media type was determined by sniffing to be different that its
    published type, then it should get a different/unique origin
    ... We have an abandoned document that a) is normatively
    referenced; b) creates a problem wrt XML and error recovery; c)
    contradicts the Authoritative Metadata finding
    ... We should do something, particularly about the XML case

    JAR: If the XML ER CG doesn't say anything about sniffing, the
    TAG will have to. . .

    NM: Sniffing XML as non-XML is clearly not relevant to the XML
    ER CG, but they can say "This algorithm is not robust /
    appropriate / safe when applied to non-XML sniffed as XML,
    don't do that"

    NM: Please reread authoritative metadata since it clearly talks
    about security holes

    NM: People know the arguments against sniffing, they just think
    *their* considerations are more important

    [scribe notes that discussion continued past the end of
    scheduled meeting closure]

    <timbl> Of course the semicolon-adding Javascript behaviour of
    js parsers is a possible security hole, bug etc too

    RB: I'm really concerned that the sniffing spec is dead

    LM: I tried to get that actioned w/o success

    <jrees> yes, applying the pressure early in the development
    chain is best, but if a problem gets past all intermediaries,
    then the final consumer needs to suffer a little, so that there
    is some selective pressure

    <darobin> ACTION: Robin to try to find who is in charge of the
    current browser content sniffing clustermess, and see if there
    is a way of moving out of the quagmire - due 2012-05-01
    [recorded in
    [63]http://www.w3.org/2001/tag/2012/04/03-minutes.html#action03
    ]

      [63] http://www.w3.org/2001/tag/2012/04/03-minutes.html#action03

    <trackbot> Created ACTION-686 - try to find who is in charge of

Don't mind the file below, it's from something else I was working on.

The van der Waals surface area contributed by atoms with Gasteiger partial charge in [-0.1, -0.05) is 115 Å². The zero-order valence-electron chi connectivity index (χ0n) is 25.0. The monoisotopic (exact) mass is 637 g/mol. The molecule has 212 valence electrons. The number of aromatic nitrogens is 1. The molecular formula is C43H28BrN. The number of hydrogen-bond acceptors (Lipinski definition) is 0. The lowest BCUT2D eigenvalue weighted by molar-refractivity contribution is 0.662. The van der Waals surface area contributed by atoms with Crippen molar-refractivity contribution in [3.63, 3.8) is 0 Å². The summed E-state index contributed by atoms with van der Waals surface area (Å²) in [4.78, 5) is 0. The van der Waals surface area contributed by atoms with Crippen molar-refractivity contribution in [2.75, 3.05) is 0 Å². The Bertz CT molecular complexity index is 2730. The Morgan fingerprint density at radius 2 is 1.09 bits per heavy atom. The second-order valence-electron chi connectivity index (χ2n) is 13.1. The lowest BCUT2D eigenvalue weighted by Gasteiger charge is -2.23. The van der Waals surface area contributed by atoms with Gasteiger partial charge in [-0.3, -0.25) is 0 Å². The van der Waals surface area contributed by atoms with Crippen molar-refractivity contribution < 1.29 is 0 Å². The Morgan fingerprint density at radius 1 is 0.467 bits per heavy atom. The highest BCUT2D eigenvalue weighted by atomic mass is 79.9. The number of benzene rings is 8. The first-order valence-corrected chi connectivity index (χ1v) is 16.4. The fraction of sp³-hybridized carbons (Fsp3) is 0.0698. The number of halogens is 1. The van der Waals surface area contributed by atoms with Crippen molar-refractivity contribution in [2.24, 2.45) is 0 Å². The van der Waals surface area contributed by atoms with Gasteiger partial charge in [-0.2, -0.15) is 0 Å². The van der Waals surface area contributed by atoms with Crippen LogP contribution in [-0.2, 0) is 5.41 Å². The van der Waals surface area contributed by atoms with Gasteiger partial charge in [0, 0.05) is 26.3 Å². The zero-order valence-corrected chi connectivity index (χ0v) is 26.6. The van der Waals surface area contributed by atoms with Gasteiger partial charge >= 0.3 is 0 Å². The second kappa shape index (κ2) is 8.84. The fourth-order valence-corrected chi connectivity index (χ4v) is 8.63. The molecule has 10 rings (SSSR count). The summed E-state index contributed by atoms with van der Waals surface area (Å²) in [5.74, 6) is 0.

the current browser content sniffing clustermess, and see if
    there is a way of moving out of the quagmire [on Robin Berjon -
    due 2012-05-01].

    <darobin> mmm, so long as automatic semicolon insertion is
    well-defined (and it is) I think it's security-safe

    <darobin> whether it's good programming style is another issue,
    of course

    <jrees> no.

    <jrees> speciation in xml would be bad

    <scribe> ACTION: Noah to look for opportunities to discuss
    putting forward something to the AB about the Process and the
    failed reference from RECs to expired RFCs as a side-effect of
    scope creep etc. [recorded in
    [64]http://www.w3.org/2001/tag/2012/04/03-minutes.html#action04
    ]

      [64] http://www.w3.org/2001/tag/2012/04/03-minutes.html#action04

    <trackbot> Created ACTION-687 - Look for opportunities to
    discuss putting forward something to the AB about the Process
    and the failed reference from RECs to expired RFCs as a
    side-effect of scope creep etc. [on Noah Mendelsohn - due
    2012-04-10].

    ACTION-687 due 2012-04-04

    <trackbot> ACTION-687 Look for opportunities to discuss putting
    forward something to the AB about the Process and the failed
    reference from RECs to expired RFCs as a side-effect of scope
    creep etc. due date now 2012-04-04

    <darobin> Jim Fuller has done some excellent work on generation
    of XML language validators based on XSLT/XQuery genetic
    algorithms, so I think speciation in XML may not be so bad ;-)

Summary of Action Items

    [NEW] ACTION: Noah to look for opportunities to discuss putting
    forward something to the AB about the Process and the failed
    reference from RECs to expired RFCs as a side-effect of scope
    creep etc. [recorded in
    [65]http://www.w3.org/2001/tag/2012/04/03-minutes.html#action04
    ]
    [NEW] ACTION: Robin to create a product page proposing the Task
    Force on Web Security/Privileges/Trust/etc. - Due 2012-04-17
    [recorded in
    [66]http://www.w3.org/2001/tag/2012/04/03-minutes.html#action02
    ]
    [NEW] ACTION: Robin to try to find who is in charge of the
    current browser content sniffing clustermess, and see if there
    is a way of moving out of the quagmire - due 2012-05-01
    [recorded in
    [67]http://www.w3.org/2001/tag/2012/04/03-minutes.html#action03
    ]
    [NEW] ACTION: Robin to update Privacy by Design in APIs
    [recorded in
    [68]http://www.w3.org/2001/tag/2012/04/03-minutes.html#action01
    ]
      __________________________________________________________

      [65] http://www.w3.org/2001/tag/2012/04/03-minutes.html#action04